Many people start “living room” organizations and then want to formalize them after they grow in size or once people start asking about making tax-deductible contributions. If you have never been through the formation process, it can be difficult to understand the general steps. This is a quick road map to provide a general sense of what is required, although I of course recommend working with an experienced professional to complete the process.
File Articles of Incorporation with the Bureau of Corporations and Charitable Organizations. The form is easy to fill out, but it is also easy to leave out important things, which will have to be amended later. The IRS requires your articles to contain specific language.
Employer Identification Number and Banking
Fill out the IRS application for an Employer Identification Number (EIN). You will need this and your state articles to open a bank account, which you want to do as soon as possible in order to avoid commingling your own funds with those of the organization.
Board and Governing Documents
You will need five board members for a strong IRS filing, so start looking for people early on and begin holding regular meetings to establish which people are truly committed to your organization. You will also need bylaws to govern your organization. Board members should be informed of their legal obligations and you should seek out directors and officers liability coverage at a minimum. Have board members sign conflict of interest disclosures and create an onboarding process with a document to inform them of their rights and responsibilities.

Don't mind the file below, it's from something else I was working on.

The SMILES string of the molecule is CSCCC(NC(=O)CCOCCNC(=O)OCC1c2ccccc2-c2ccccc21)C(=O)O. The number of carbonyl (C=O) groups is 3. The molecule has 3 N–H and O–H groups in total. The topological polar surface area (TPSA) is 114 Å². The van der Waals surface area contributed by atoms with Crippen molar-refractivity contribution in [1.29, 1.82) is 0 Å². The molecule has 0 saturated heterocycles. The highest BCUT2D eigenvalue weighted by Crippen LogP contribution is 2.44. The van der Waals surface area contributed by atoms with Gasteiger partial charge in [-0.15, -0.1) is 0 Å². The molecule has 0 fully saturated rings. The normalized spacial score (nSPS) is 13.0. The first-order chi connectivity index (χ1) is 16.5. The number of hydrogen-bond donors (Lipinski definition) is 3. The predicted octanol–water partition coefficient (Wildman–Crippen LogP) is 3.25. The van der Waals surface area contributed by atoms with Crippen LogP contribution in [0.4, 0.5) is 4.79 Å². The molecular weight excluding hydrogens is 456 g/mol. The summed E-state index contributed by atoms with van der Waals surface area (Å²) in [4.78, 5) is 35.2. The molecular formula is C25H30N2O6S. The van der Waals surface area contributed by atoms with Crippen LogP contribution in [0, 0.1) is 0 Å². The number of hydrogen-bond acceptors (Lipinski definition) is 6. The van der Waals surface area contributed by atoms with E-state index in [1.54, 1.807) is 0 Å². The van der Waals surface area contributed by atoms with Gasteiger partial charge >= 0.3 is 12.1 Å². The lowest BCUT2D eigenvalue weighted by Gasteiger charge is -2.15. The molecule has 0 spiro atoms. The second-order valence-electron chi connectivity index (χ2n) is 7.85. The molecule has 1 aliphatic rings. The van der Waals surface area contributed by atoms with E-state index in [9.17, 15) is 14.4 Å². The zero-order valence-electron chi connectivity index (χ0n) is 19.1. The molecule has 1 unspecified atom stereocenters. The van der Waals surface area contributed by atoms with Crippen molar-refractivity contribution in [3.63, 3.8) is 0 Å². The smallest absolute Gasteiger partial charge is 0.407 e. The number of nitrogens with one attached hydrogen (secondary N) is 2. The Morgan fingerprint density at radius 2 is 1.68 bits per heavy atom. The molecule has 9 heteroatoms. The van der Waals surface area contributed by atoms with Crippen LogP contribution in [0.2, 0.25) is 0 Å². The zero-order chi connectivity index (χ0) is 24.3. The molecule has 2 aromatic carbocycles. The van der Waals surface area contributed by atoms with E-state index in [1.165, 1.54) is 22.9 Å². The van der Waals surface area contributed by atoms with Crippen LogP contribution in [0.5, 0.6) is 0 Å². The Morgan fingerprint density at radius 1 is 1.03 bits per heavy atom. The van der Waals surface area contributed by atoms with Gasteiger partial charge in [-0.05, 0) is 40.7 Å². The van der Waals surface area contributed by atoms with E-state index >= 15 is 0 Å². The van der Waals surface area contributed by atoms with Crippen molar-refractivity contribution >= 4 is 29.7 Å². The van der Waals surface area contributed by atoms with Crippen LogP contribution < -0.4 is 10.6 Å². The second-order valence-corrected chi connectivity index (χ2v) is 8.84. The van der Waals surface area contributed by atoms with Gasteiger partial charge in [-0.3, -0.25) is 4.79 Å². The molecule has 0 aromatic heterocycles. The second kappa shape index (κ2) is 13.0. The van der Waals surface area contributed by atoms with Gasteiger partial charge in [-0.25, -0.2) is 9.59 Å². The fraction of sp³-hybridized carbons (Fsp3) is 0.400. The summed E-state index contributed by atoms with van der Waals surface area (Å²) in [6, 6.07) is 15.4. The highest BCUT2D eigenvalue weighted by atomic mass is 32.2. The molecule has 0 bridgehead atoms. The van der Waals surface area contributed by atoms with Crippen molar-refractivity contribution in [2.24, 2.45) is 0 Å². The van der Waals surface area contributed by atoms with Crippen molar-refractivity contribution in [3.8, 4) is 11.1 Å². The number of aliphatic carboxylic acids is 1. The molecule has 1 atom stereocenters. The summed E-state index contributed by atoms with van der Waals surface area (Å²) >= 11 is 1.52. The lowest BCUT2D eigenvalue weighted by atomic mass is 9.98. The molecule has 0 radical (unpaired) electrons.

Depending on the type of nonprofit you have and the amount of money you anticipate taking in over your organization’s first three years, you will either need to file using IRS form 1023 or 1023EZ. Approval can take from weeks to many months, depending on the type of form you use and application volume at the time. After you get your determination letter, however, you will have a fully-formed nonprofit organization.
Compliance and Ongoing Obligations
You are never really done, because you will have annual filings, fundraising registration obligations, and other requirements to meet. Failure to comply can result in loss of nonprofit status, so make sure you stay on top of those.
Some Friendly Advice
People often ask me if it is possible to complete a nonprofit filing on their own. Yes, it is possible. However, it is much more likely that you will get tripped up due to the lack of advice provided by the state and IRS. Even attorneys who are not experienced in nonprofit filings frequently make mistakes, because the requirements are very specific to this area of law. I highly recommend working with a nonprofit attorney as well as an accountant and insurance agent.
Contact me at firstname.lastname@example.org with your questions.
Please note: This blog is intended as general educational information only, and should not be considered legal advice or a substitute for consulting a lawyer.